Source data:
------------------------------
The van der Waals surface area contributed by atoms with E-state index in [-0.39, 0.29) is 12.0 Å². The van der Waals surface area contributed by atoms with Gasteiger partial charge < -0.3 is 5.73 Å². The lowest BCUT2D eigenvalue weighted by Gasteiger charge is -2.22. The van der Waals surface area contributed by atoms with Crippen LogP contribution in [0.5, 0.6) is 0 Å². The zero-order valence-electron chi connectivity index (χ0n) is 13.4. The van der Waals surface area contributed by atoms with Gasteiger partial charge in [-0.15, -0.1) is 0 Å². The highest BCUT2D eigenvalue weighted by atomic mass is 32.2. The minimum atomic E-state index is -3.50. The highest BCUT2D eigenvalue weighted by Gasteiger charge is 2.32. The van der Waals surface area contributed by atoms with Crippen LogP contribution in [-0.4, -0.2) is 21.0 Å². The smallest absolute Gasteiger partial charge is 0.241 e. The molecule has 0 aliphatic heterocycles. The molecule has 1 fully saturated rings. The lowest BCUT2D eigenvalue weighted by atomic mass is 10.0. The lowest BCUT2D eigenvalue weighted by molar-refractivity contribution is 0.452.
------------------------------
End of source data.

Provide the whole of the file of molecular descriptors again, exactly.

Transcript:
The van der Waals surface area contributed by atoms with E-state index in [-0.39, 0.29) is 12.0 Å². The van der Waals surface area contributed by atoms with Gasteiger partial charge < -0.3 is 5.73 Å². The lowest BCUT2D eigenvalue weighted by Gasteiger charge is -2.22. The van der Waals surface area contributed by atoms with Crippen LogP contribution in [0.5, 0.6) is 0 Å². The zero-order valence-electron chi connectivity index (χ0n) is 13.4. The van der Waals surface area contributed by atoms with Gasteiger partial charge in [-0.15, -0.1) is 0 Å². The highest BCUT2D eigenvalue weighted by atomic mass is 32.2. The minimum atomic E-state index is -3.50. The highest BCUT2D eigenvalue weighted by Gasteiger charge is 2.32. The van der Waals surface area contributed by atoms with Crippen LogP contribution in [-0.4, -0.2) is 21.0 Å². The smallest absolute Gasteiger partial charge is 0.241 e. The molecule has 0 aliphatic heterocycles. The molecule has 1 fully saturated rings. The lowest BCUT2D eigenvalue weighted by atomic mass is 10.0. The lowest BCUT2D eigenvalue weighted by molar-refractivity contribution is 0.452.